Proposed Gun Range Debate Continues in Greene County

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GREENE COUNTY, VA (NEWSPLEX) -- A proposed gun range continues to generate a lot of controversy in Greene County.

The county's Planning Commission deferred a vote on a final decision Wednesday night after dozens spoke during a public hearing on the matter.

Lyle and Tammy Durrer, who own the gun shop Big Iron Outdoors in Ruckersville, have applied for a special permit to allow a 20-lane shooting range on their property.

The range would take up approximately two acres of their land.

Lyle said the Greene County Economic Development Authority initially approached him with the proposal and he also saw a need in the community.

"The number one question in the gun shop is where can I shoot, there's no place to shoot," said Lyle. "Over 11 percent of the population in Greene County have concealed carrying permits. They don't have anywhere to shoot."

He and others in support of the range also argue the business would be beneficial to the county's economy.

The planning commission's chairman, Jay Willer, said having local business revenue is always a good thing to consider.

"It would be a business, and businesses generate money and generally we are very supportive of business and particularly business that comes out of a local interest," said Willer.

He said the commission will also weigh the public's concerns, the most prevalent of which are safety, noise, environmental impacts and possible decreased property value.

Greene County resident Carolyn Politis said she lives in the subdivision closest to the proposed gun range site and said she owns just one of the 160 homes that exist within a 1/2 mile radius of the Durrer property.

"We're talking about 20 guns being shot off at a exactly the same time and this is not just for one hour a day," she said. "They're proposing to have this from 10 a.m. to 8 p.m. at night every day and we feel that that's unacceptable."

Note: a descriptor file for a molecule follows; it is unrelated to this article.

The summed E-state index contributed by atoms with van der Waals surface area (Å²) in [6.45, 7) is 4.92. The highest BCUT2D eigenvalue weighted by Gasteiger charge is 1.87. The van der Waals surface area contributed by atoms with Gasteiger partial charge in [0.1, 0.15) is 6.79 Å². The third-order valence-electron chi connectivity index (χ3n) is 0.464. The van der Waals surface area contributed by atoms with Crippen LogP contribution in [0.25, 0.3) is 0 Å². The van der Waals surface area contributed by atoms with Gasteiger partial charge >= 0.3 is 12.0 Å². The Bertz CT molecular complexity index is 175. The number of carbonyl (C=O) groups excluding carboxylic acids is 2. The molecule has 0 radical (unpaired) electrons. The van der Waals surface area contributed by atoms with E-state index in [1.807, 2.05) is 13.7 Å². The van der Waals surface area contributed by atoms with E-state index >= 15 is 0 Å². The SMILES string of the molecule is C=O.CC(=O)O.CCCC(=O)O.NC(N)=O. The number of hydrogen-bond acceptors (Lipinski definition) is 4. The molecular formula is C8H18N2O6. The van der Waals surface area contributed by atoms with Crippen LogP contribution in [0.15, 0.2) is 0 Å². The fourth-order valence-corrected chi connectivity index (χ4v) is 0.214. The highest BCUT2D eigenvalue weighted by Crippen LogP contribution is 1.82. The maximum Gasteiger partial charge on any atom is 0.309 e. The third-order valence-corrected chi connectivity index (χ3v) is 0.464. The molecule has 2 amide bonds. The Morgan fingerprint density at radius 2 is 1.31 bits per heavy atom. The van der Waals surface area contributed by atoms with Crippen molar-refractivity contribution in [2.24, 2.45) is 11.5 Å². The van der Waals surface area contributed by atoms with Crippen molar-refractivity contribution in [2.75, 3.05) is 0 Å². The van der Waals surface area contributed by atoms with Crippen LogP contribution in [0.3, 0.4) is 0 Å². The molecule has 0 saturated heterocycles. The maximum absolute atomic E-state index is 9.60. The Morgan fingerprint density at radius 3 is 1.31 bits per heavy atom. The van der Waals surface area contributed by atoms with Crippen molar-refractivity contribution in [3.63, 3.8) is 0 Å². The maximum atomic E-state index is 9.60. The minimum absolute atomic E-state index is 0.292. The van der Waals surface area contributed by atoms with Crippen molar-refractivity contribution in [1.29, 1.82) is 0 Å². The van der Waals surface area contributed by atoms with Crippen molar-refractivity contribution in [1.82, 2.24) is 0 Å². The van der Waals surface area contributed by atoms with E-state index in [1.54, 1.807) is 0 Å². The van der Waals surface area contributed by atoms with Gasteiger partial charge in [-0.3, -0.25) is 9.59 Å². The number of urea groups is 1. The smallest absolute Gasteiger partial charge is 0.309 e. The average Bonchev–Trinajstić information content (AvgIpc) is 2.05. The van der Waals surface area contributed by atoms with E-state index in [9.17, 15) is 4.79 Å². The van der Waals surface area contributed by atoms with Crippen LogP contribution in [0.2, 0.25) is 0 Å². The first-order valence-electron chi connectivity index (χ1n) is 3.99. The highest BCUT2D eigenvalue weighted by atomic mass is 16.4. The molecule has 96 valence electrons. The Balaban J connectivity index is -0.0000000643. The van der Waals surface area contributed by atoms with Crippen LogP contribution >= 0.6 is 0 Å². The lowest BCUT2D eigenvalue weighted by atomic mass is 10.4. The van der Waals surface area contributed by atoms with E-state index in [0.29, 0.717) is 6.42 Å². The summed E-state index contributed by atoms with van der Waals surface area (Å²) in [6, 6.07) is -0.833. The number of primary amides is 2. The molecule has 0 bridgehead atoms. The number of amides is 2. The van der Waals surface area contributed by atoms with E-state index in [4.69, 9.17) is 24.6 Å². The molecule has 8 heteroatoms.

Politis said she and other neighbors are also worried about the risk of airborne lead emissions after each gunshot.

"That lead will land on the ground and seep in through to the ground water and we're on wells so we're very concerned that the lead is going to get into our ground water, the water that we drink," she said.

Lyle said he's consulting with professionals on everything from acoustics to design.

"We're doing everything we possibly can to make this a safe range that is not loud and obnoxious," he said. "This isn't something you just go out and start building. This has to be done right, it has to be done 100 percent right. You can't cut corners on this."

Many of the people who spoke against the proposal said they're not against a gun range in general, but are opposed to this specific one's proposed location.

Politis suggested building it on another Durrer property location with fewer neighboring homes.

"I think it will be great in the right location and there are certainly other locations in Greene, I think, that would be much more appropriate for this sort of venture," she said.

Willer said despite this being a controversial matter, the commission will consider all the facts slowly and deliberately before coming to a reasonable decision.

"It's guns, and property values, and safety and health, and there's not much else you can throw in that mix to generate more interest or concern and passion," Willer said. "So it's going to generate a lot of passion and a lot of interest. My job is to help control the passion if I can and it's our job to listen to the facts, listen to the arguments, not listen to the passion."

The planning commission will take up the issue again during its next regular meeting in September.



 
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